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Nonprofit Seeks To Preserve Signal Hill’s Rich History

By Heidi Nye - Contributing Writer

November 19, 2013 – The Preservation Organization of Signal Hill (POSH) last Wednesday accepted its first major artifact donation – a 1920s clock that once graced the offices of Signal Oil and Gas Co.’s late-president, Forrest Shumway. Evelyn Tuitt, Shumway’s former personal assistant, presented POSH with the clock.

POSH President Elizabeth Wise said the acquisition is the sort of participation she welcomes from anyone who has stories, photos or memorabilia from Signal Hill’s past. “Signal Hill wouldn’t be Signal Hill without the oil,” she said. A clock that belonged to the man who grew a regional energy company into one of the nation’s largest conglomerates through the acquisition of the likes of Mack Truck and Golden West Broadcasters “is a vital component of that legacy.”

Plans For A Mobile Museum

POSH Board

Members of the newly formed Preservation Organization of Signal Hill gather
by an oil well outside of Curley’s restaurant near Cherry Avenue and Willow Street.
Pictured left to right are: Alfred Wise, Jr., member; Gloria Nava, boardmember; Allan
Gerbino, member; Robert Long, boardmember; Elizabeth wise, board president; Bob Mendoza,
boardmember; Maria Lopez, board assistant secretary; Nancy Sciortino, board
secretary; Carmen Authier, member; and Ted Authier, historian. Not pictured are
Phil Johnson, board vice president, and Aurora Lee, board treasurer.
(Photograph by the Business Journal’s Thomas McConville)

Wise and the approximately 65 members who comprise the nonprofit POSH have plans to build a mobile walk-in museum in a 40-foot container mounted on a semi that will travel to local schools and “educate a new generation,” she said. Eventually, POSH would like to build a permanent structure to house its collection.

“We want children to see what oil has done [for Signal Hill] since the time it was discovered [on June 25, 1921] to the present,” Wise said. “We want to show young people how oil has impacted our little city.”

POSH Historian Ted Authier recognized the role that oil has played in the city’s history, but also said that “there’s so much more than oil – the Gabrielino Indians, the Spanish ranchos, the Japanese farmers who grew vegetables and flowers on the hill.”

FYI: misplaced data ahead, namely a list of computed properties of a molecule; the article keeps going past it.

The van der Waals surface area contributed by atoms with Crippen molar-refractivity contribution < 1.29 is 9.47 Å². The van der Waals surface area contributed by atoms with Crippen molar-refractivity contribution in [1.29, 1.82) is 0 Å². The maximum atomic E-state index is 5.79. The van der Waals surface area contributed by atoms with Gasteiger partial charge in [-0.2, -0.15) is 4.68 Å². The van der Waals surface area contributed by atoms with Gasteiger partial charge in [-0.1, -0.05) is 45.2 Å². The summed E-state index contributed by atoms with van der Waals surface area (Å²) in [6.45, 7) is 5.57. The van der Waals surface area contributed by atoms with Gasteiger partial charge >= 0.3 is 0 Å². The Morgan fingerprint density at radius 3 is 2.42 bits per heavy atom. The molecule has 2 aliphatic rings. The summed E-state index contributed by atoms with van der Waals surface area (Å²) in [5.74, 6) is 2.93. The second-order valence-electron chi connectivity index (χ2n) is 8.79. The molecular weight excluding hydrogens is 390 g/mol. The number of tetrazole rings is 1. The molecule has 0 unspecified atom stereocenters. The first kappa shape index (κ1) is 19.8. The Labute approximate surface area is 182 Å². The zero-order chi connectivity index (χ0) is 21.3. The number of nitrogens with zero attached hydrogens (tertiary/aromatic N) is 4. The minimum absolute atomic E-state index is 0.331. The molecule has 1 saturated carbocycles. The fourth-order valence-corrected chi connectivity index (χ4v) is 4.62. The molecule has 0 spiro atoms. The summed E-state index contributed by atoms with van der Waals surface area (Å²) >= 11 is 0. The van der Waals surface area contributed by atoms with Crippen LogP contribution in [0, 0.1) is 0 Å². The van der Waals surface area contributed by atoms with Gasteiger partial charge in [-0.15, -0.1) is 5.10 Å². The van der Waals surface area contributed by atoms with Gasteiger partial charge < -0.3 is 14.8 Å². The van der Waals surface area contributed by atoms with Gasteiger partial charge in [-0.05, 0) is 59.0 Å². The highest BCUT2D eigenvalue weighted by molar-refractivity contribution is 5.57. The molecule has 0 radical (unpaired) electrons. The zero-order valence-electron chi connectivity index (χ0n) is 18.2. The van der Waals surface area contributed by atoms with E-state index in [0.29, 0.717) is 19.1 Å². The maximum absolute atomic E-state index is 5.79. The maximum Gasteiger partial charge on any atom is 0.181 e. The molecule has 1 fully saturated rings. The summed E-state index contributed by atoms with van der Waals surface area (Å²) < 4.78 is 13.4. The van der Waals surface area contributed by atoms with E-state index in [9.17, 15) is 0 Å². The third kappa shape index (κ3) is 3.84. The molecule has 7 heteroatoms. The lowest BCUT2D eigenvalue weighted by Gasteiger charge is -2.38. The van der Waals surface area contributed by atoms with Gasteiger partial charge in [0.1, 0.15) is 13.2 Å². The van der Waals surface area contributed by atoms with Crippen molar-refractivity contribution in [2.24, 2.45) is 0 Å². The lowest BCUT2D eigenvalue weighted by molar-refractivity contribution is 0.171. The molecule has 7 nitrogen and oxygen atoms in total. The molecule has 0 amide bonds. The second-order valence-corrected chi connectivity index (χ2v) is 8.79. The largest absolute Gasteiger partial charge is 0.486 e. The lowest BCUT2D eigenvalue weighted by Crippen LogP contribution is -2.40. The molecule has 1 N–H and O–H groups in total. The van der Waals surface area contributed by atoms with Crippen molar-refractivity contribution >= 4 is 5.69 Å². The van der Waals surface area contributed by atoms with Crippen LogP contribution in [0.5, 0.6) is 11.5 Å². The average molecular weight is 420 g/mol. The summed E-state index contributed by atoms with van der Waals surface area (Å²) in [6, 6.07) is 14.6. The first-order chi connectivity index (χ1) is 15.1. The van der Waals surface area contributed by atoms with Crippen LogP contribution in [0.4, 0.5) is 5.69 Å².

More To Signal Hill’s History Than Oil

Authier is interested in the political intrigues of the early ’20s that prompted Signal Hill’s incorporation in order to prevent an oil revenue grab by Long Beach. He also pointed to Balboa Studios, which owned “acreage on Signal Hill in the teens and ’20s,” and how actor Buster Keaton wanted to buy land but his advisors told him “there was nothing there – just bean fields and sheep.” He listened to the naysayers and so lost out on what soon became the world’s largest producing oil field, yielding nearly a billion barrels a year in its heyday. The Discovery Well at Hill Street and Temple Avenue is still pumping, 92 years after oil first gushed from that spot.

POSH Public Relations Manager Casey Carver said he is especially interested in the stories of the people who lived and worked on the hill. He hopes that notable institutions as the Southern California Military Academy, which operated from 1924 to 1987 on the present-day site of Alvarado Elementary School, and the horse races from Signal Hill to the ocean that pitted the best riders from the Los Alamitos and Los Cerritos Ranchos, will be remembered through POSH’s efforts.

On Saturday, December 14, POSH will host a 1920s-inspired fundraising dinner from 7 p.m. to midnight at the Petroleum Club, 3636 Linden Ave. Call 562/618-9996 for more information or to order tickets.

POSH meets the second Tuesday of every month at 6:30 p.m. at Curley’s, 1999 E. Willow St., a bar-restaurant that has working oil rigs in its parking lot. Anyone interested in Signal Hill’s history is welcome.